As the oscillations of our mental pendulum drag us between past and the future, we are left wondering, why is it that things in life never stabilize?
Feelings of bitterness, pain, resentment pull us into the past and anxiety, anticipation, impatience drag us into the future. Over a period of time these subtle emotions start manipulating our mind and eat us up from within.
Modern human lives in a state of perpetual anxiety and fear especially in the recent times of media domination where public opinion is heavily influenced by what “they” tell us.
Our reactions are predominantly based on store house of memory, impressions and preconceived notions of our selves or society as a whole. Every single experience which is labeled as “bad” by our mind stops us from appreciating and enjoying many of the lighter, happier moments. How many times has one small spat with our friend , made us forget those years of beautiful moments of friendship ?
The Ideal of “kshama” is one of the grounds of practical yogis. “Kshama” is usually translated only as forbearance in English but it is more than that. Locally in India the ideal of “kshama” is understood not just as dry forbearance but majorly as forgiveness and let go, in this sense it’s a matter of both heart and the head.
A “kshami” is the one who does not cloud his/her present perception with remorse and resentment from the past and hence lives in the present completely, thus practicing forbearance on basis of forgiveness.
In this way the Yogi creates a “revolution” every moment by breaking away from chains of the past and making every present moment a new discovery, a new adventure. Forbearance and forgiveness go hand in hand and the Yogi tries to be in the present always.
When one’s mind has a tendency to oscillate towards the past regrets, the present manifests in the form of self-blame. By being in a perpetual state of self blame in the present the soul gets smothered. And when we smother our soul, the very source of our existence, how can we expect our personality to flower ? The way we try to “balm” our uncomfortable present is by blaming someone from the past. This blame game does give a temporary relief but in longer run it only makes the chunk of subconscious tendencies denser and denser. This game has been going on not just in the “past” of this life but since the “pasts” of many earlier lives.
Psycholigists Dr. Les Parrott and Dr. Neil Clark Warren very beautiful describe a person who lives in the past by saying “dwelling on the past is like driving your car with your foot on the brake, your eyes on the rear view mirror and your gas tank empty. You are wondering why you are not moving forward and yet all the while you are focused on the wrong direction.
Yoga scriptures and yoga masters of yore have always inspired the masses to forgive. It is the ornament of a Yogi, they say. Having said that it is understood that forgiveness is not easy and that’s why the scriptures remind us again and again and motivate us to forgive and forbear. Becoming a “kshami”, the one who forgives and endures is a matter of remembrance and patient application over a period of time.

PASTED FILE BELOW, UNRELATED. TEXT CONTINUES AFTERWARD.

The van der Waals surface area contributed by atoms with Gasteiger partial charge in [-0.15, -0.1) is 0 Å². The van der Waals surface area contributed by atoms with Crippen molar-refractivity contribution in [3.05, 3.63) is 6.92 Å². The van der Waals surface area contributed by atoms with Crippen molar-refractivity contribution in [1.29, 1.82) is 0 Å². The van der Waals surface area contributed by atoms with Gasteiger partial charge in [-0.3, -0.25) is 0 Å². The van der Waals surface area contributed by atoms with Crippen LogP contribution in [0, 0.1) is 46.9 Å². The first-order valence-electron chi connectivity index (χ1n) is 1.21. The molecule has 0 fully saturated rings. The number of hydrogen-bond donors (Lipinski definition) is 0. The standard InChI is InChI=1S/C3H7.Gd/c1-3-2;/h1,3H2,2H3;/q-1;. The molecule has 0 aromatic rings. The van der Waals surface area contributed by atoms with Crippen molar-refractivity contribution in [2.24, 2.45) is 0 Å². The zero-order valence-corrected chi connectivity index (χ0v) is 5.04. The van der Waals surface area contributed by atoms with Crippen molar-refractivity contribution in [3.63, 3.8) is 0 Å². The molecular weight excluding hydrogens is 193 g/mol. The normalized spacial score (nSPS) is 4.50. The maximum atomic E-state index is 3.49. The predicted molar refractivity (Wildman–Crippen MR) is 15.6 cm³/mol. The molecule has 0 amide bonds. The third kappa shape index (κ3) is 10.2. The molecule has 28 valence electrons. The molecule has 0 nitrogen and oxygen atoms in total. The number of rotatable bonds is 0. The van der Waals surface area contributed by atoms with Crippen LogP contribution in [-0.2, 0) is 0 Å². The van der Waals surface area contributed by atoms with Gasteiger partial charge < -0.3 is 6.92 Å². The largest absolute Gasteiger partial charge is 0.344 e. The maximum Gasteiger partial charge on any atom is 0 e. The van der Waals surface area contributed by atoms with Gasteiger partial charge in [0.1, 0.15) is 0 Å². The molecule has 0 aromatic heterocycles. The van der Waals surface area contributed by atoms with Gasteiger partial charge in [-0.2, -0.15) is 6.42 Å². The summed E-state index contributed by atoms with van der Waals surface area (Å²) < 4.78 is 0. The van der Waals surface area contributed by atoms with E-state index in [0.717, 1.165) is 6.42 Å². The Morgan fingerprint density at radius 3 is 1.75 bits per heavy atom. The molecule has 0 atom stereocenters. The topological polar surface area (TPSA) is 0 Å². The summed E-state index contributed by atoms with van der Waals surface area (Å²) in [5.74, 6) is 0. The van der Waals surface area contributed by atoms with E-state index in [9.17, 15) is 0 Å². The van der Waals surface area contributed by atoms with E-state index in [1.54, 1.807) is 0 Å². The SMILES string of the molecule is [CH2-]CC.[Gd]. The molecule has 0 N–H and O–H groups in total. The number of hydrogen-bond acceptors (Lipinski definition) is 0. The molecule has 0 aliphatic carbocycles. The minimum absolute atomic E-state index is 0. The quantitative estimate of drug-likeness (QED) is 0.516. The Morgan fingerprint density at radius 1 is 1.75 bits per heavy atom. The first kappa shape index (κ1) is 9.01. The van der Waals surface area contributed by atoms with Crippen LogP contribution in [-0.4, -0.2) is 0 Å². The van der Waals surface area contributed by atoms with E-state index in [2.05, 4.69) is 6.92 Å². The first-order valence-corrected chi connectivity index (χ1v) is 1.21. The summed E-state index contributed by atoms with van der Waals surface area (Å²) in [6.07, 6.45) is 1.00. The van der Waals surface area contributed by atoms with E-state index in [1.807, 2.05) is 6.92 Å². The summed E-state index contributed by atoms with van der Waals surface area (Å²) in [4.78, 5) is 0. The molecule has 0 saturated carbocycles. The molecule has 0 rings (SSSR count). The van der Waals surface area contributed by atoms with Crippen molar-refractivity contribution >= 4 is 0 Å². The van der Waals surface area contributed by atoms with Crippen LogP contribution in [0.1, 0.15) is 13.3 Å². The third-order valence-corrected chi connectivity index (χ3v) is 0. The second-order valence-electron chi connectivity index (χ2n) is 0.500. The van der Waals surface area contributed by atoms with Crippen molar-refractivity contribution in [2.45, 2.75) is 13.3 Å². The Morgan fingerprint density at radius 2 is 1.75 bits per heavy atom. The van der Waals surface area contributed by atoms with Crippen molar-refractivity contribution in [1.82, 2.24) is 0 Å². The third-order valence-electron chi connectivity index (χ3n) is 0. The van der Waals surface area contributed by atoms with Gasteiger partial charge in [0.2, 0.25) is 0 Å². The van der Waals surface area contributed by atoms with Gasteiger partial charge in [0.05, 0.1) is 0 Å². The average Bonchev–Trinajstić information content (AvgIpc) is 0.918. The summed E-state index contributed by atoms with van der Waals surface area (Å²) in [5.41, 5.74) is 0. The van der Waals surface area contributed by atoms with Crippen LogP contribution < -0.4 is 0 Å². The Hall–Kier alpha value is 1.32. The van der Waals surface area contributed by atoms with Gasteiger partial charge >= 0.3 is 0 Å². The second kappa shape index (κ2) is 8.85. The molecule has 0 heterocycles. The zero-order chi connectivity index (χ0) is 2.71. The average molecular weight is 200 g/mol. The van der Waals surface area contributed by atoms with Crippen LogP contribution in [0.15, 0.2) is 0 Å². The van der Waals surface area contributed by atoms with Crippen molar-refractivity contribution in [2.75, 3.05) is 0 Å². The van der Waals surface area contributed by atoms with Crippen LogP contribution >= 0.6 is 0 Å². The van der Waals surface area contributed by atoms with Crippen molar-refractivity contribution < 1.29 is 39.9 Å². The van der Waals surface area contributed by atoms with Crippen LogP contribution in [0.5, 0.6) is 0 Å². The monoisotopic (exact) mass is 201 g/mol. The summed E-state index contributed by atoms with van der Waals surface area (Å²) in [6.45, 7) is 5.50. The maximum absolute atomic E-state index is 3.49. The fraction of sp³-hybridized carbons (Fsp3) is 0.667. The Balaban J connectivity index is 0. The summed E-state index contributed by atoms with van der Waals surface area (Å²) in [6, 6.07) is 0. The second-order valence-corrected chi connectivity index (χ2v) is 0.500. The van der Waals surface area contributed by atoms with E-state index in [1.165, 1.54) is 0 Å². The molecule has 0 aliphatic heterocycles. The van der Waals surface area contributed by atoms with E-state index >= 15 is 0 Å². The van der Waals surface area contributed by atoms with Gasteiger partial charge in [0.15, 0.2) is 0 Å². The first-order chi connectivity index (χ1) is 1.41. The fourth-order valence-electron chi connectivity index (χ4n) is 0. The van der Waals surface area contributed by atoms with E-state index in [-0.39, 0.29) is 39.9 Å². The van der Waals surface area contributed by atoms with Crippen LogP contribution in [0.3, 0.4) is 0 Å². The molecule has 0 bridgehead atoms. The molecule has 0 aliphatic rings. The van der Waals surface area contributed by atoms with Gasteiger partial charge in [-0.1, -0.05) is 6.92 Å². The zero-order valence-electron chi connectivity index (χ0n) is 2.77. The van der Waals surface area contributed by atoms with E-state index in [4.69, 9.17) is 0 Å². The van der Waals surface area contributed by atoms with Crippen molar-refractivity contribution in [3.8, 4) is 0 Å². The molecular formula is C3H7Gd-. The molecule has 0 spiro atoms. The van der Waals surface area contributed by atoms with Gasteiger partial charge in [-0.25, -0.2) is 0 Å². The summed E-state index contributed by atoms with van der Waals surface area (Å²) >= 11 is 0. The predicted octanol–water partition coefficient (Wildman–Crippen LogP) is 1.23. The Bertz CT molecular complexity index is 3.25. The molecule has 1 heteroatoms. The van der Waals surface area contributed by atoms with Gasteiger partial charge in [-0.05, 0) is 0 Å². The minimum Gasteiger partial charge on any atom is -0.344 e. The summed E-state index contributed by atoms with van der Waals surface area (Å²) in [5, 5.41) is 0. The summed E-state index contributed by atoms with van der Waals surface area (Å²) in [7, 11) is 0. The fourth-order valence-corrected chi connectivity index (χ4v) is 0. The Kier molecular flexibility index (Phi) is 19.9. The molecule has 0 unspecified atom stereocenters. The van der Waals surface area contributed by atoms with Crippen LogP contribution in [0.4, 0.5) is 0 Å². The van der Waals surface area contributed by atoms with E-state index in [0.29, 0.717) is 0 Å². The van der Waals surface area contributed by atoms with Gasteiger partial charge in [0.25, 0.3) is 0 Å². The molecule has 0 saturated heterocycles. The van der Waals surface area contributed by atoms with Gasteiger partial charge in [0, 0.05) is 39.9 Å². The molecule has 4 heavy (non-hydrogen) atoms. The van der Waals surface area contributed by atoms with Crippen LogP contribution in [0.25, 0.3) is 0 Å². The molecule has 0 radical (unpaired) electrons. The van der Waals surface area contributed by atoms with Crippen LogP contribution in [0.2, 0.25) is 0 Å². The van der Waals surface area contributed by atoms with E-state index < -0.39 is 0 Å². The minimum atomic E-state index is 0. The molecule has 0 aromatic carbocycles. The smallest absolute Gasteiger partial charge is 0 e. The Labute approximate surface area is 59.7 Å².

Shankaracharya defines “kshama” in Vivekachudamani as “unaffectedness”, unaffectedness in the present on basis of letting go of the past. Even the great Ramanujacharya remind us that “forgiveness is freedom from antagonism towards others even when they cause injury to oneself,’
Thus, practicing forgiveness aspect of “kshama” in the present purifies the load of past in our memory, and practicing forbearance aspect of “kshama” makes us resilient and strong in the present. Since our present builds our future a clarified and resilient present can make a healthier and sturdier future. A time comes when a Yogi lives with this ideal, and becomes the “unshakable”, as Bhagvat Gita says in chapter 12.
“The one who is equal in oppositions ( forbearance ) and forgiving , reaches the Inner Divine.”
Some tips for cultivating the ideal of “Kshama”
1) It’s essential to have a firm belief in the methods of yoga that you practice and/ or the teacher, without faith nothing moves.
2) Remind yourself and resolve to hold on to the ideal no matter what.
3) Realize that every experience in life is trying to teach us something. If there was no learning the experience would not come to us. Look deeply at the experience and not at the experience givers, try to figure out what it is trying to teach you. Extract the learning from the experience and let go off it.
4) Remember that life is an unpredictable game. Play the part with clarity, be responsible for the intent and action but not towards the result. Spare that nervous energy that is wasted in anticipation of result and channel it into clarifying the intention and making the action total.
5) The biggest blow of past attack manifests through psycho-physical disturbances. Take up a regular practice of asana, pranayama and meditation to improve the neuro-muscular response and to feel strong while practicing forbearance. A little more oxygen in the system could certainly be that crucial SOS.
6) Associate with like-minded people, motivate yourself by reading about lives of those who have worked with this ideal in the past.
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The 4 Stages of a Good Divorce. A Letter to my Children: You do not come from a Broken Home. These People are Rare Gems—Keep Them, Fight for Them, don’t Give Up on Them. Mom, can I Call her Mom, Too? Jon Stewart makes first appearance since retiring—”it’s not your country.” Waylon shares 10 transformingly beautiful Quotes about Love. 40 Things I’ve Learned in 40 Years. Why your Yoga Goals are (Probably) Irrelevant, if not Downright Dangerous. My Marriage had to End—for my Life to Begin. Dear Woman in the White Car at Margaritas Mexican Grill in West Memphis, Arkansas on July 15th, 2012.